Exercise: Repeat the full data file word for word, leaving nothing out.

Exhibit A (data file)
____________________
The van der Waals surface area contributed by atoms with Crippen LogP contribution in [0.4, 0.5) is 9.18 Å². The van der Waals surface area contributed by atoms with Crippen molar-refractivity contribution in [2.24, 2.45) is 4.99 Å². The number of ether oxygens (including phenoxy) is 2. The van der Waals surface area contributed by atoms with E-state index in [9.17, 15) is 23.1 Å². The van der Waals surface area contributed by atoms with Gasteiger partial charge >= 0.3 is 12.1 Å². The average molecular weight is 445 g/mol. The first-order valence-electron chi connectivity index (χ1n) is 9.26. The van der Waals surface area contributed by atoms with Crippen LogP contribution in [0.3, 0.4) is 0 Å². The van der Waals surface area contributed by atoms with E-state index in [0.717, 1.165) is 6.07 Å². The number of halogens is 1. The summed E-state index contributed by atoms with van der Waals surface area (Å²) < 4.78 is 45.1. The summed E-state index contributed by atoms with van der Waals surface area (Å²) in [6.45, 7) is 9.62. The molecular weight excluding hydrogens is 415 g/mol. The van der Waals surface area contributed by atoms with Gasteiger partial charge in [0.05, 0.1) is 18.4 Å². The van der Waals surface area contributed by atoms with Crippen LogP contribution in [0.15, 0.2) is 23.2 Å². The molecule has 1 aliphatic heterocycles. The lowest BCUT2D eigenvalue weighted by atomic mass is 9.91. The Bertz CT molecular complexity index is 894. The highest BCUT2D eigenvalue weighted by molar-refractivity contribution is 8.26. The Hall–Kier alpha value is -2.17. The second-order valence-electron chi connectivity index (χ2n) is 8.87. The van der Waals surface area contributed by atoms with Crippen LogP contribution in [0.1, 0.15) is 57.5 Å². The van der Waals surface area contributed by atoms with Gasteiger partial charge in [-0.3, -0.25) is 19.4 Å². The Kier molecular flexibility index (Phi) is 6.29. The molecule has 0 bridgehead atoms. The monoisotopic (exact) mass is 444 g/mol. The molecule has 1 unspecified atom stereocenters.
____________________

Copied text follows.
The van der Waals surface area contributed by atoms with Crippen LogP contribution in [0.4, 0.5) is 9.18 Å². The van der Waals surface area contributed by atoms with Crippen molar-refractivity contribution in [2.24, 2.45) is 4.99 Å². The number of ether oxygens (including phenoxy) is 2. The van der Waals surface area contributed by atoms with E-state index in [9.17, 15) is 23.1 Å². The van der Waals surface area contributed by atoms with Gasteiger partial charge >= 0.3 is 12.1 Å². The average molecular weight is 445 g/mol. The first-order valence-electron chi connectivity index (χ1n) is 9.26. The van der Waals surface area contributed by atoms with Crippen LogP contribution in [0.3, 0.4) is 0 Å². The van der Waals surface area contributed by atoms with E-state index in [0.717, 1.165) is 6.07 Å². The number of halogens is 1. The summed E-state index contributed by atoms with van der Waals surface area (Å²) < 4.78 is 45.1. The summed E-state index contributed by atoms with van der Waals surface area (Å²) in [6.45, 7) is 9.62. The molecular weight excluding hydrogens is 415 g/mol. The van der Waals surface area contributed by atoms with Gasteiger partial charge in [0.05, 0.1) is 18.4 Å². The van der Waals surface area contributed by atoms with Crippen LogP contribution in [0.15, 0.2) is 23.2 Å². The molecule has 1 aliphatic heterocycles. The lowest BCUT2D eigenvalue weighted by atomic mass is 9.91. The Bertz CT molecular complexity index is 894. The highest BCUT2D eigenvalue weighted by molar-refractivity contribution is 8.26. The Hall–Kier alpha value is -2.17. The second-order valence-electron chi connectivity index (χ2n) is 8.87. The van der Waals surface area contributed by atoms with Crippen LogP contribution in [0.1, 0.15) is 57.5 Å². The van der Waals surface area contributed by atoms with Gasteiger partial charge in [-0.3, -0.25) is 19.4 Å². The Kier molecular flexibility index (Phi) is 6.29. The molecule has 0 bridgehead atoms. The monoisotopic (exact) mass is 444 g/mol. The molecule has 1 unspecified atom stereocenters.